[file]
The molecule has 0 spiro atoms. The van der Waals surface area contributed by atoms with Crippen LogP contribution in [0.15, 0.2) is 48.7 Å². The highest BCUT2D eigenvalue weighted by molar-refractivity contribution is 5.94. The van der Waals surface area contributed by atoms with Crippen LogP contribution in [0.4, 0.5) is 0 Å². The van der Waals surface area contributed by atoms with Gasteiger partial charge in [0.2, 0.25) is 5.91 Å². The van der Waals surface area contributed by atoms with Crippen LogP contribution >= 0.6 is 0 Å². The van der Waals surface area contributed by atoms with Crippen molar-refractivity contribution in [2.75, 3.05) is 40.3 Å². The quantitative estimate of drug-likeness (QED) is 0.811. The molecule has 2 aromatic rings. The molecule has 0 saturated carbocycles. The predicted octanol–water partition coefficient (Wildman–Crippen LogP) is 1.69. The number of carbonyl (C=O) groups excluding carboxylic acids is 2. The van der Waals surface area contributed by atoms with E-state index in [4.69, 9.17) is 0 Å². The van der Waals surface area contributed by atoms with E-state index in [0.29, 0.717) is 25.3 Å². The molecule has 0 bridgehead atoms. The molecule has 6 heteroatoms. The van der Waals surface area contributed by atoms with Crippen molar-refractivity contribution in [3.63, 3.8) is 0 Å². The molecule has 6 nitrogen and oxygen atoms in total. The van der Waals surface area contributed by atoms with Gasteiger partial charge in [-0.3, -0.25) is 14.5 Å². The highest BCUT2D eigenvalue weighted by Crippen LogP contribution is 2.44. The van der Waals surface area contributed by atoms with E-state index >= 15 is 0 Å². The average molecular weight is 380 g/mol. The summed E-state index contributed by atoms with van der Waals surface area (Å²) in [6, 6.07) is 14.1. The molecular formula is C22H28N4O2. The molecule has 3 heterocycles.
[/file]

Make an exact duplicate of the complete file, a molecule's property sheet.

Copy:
The molecule has 0 spiro atoms. The van der Waals surface area contributed by atoms with Crippen LogP contribution in [0.15, 0.2) is 48.7 Å². The highest BCUT2D eigenvalue weighted by molar-refractivity contribution is 5.94. The van der Waals surface area contributed by atoms with Crippen LogP contribution in [0.4, 0.5) is 0 Å². The van der Waals surface area contributed by atoms with Gasteiger partial charge in [0.2, 0.25) is 5.91 Å². The van der Waals surface area contributed by atoms with Crippen LogP contribution >= 0.6 is 0 Å². The van der Waals surface area contributed by atoms with Crippen molar-refractivity contribution in [2.75, 3.05) is 40.3 Å². The quantitative estimate of drug-likeness (QED) is 0.811. The molecule has 2 aromatic rings. The molecule has 0 saturated carbocycles. The predicted octanol–water partition coefficient (Wildman–Crippen LogP) is 1.69. The number of carbonyl (C=O) groups excluding carboxylic acids is 2. The van der Waals surface area contributed by atoms with E-state index in [4.69, 9.17) is 0 Å². The van der Waals surface area contributed by atoms with E-state index in [0.29, 0.717) is 25.3 Å². The molecule has 0 bridgehead atoms. The molecule has 6 heteroatoms. The van der Waals surface area contributed by atoms with Crippen molar-refractivity contribution in [3.63, 3.8) is 0 Å². The molecule has 6 nitrogen and oxygen atoms in total. The van der Waals surface area contributed by atoms with Gasteiger partial charge in [-0.3, -0.25) is 14.5 Å². The highest BCUT2D eigenvalue weighted by Crippen LogP contribution is 2.44. The van der Waals surface area contributed by atoms with E-state index >= 15 is 0 Å². The average molecular weight is 380 g/mol. The summed E-state index contributed by atoms with van der Waals surface area (Å²) in [6, 6.07) is 14.1. The molecular formula is C22H28N4O2. The molecule has 3 heterocycles.